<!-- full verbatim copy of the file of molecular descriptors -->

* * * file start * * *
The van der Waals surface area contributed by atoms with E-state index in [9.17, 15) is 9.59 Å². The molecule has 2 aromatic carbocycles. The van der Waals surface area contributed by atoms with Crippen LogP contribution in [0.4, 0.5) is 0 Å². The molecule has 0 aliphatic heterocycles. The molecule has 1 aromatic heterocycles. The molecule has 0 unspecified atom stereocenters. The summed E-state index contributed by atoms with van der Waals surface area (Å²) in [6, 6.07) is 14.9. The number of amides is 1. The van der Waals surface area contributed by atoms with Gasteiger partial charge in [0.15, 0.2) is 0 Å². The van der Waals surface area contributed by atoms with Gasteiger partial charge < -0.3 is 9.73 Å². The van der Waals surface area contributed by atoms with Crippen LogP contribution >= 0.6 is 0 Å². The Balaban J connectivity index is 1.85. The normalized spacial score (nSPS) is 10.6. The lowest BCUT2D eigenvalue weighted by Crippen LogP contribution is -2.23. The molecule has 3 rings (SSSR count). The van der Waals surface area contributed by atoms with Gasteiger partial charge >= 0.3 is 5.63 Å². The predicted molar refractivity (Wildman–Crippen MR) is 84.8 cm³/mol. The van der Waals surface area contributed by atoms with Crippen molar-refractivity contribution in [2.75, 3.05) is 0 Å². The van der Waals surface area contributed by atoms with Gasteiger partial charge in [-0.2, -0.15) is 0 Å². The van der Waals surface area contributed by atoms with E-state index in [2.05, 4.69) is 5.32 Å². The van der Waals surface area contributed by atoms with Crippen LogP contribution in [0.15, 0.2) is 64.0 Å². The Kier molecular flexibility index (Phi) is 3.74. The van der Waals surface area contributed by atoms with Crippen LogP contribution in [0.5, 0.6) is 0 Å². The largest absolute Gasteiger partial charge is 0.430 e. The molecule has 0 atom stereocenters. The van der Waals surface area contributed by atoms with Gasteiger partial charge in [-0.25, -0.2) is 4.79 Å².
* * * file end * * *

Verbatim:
The van der Waals surface area contributed by atoms with E-state index in [9.17, 15) is 9.59 Å². The molecule has 2 aromatic carbocycles. The van der Waals surface area contributed by atoms with Crippen LogP contribution in [0.4, 0.5) is 0 Å². The molecule has 0 aliphatic heterocycles. The molecule has 1 aromatic heterocycles. The molecule has 0 unspecified atom stereocenters. The summed E-state index contributed by atoms with van der Waals surface area (Å²) in [6, 6.07) is 14.9. The number of amides is 1. The van der Waals surface area contributed by atoms with Gasteiger partial charge in [0.15, 0.2) is 0 Å². The van der Waals surface area contributed by atoms with Gasteiger partial charge < -0.3 is 9.73 Å². The van der Waals surface area contributed by atoms with Crippen LogP contribution >= 0.6 is 0 Å². The Balaban J connectivity index is 1.85. The normalized spacial score (nSPS) is 10.6. The lowest BCUT2D eigenvalue weighted by Crippen LogP contribution is -2.23. The molecule has 3 rings (SSSR count). The van der Waals surface area contributed by atoms with Gasteiger partial charge >= 0.3 is 5.63 Å². The predicted molar refractivity (Wildman–Crippen MR) is 84.8 cm³/mol. The van der Waals surface area contributed by atoms with Crippen molar-refractivity contribution in [2.75, 3.05) is 0 Å². The van der Waals surface area contributed by atoms with Gasteiger partial charge in [-0.2, -0.15) is 0 Å². The van der Waals surface area contributed by atoms with E-state index in [2.05, 4.69) is 5.32 Å². The van der Waals surface area contributed by atoms with Crippen LogP contribution in [0.15, 0.2) is 64.0 Å². The Kier molecular flexibility index (Phi) is 3.74. The van der Waals surface area contributed by atoms with Crippen LogP contribution in [0.5, 0.6) is 0 Å². The largest absolute Gasteiger partial charge is 0.430 e. The molecule has 0 atom stereocenters. The van der Waals surface area contributed by atoms with Gasteiger partial charge in [-0.25, -0.2) is 4.79 Å².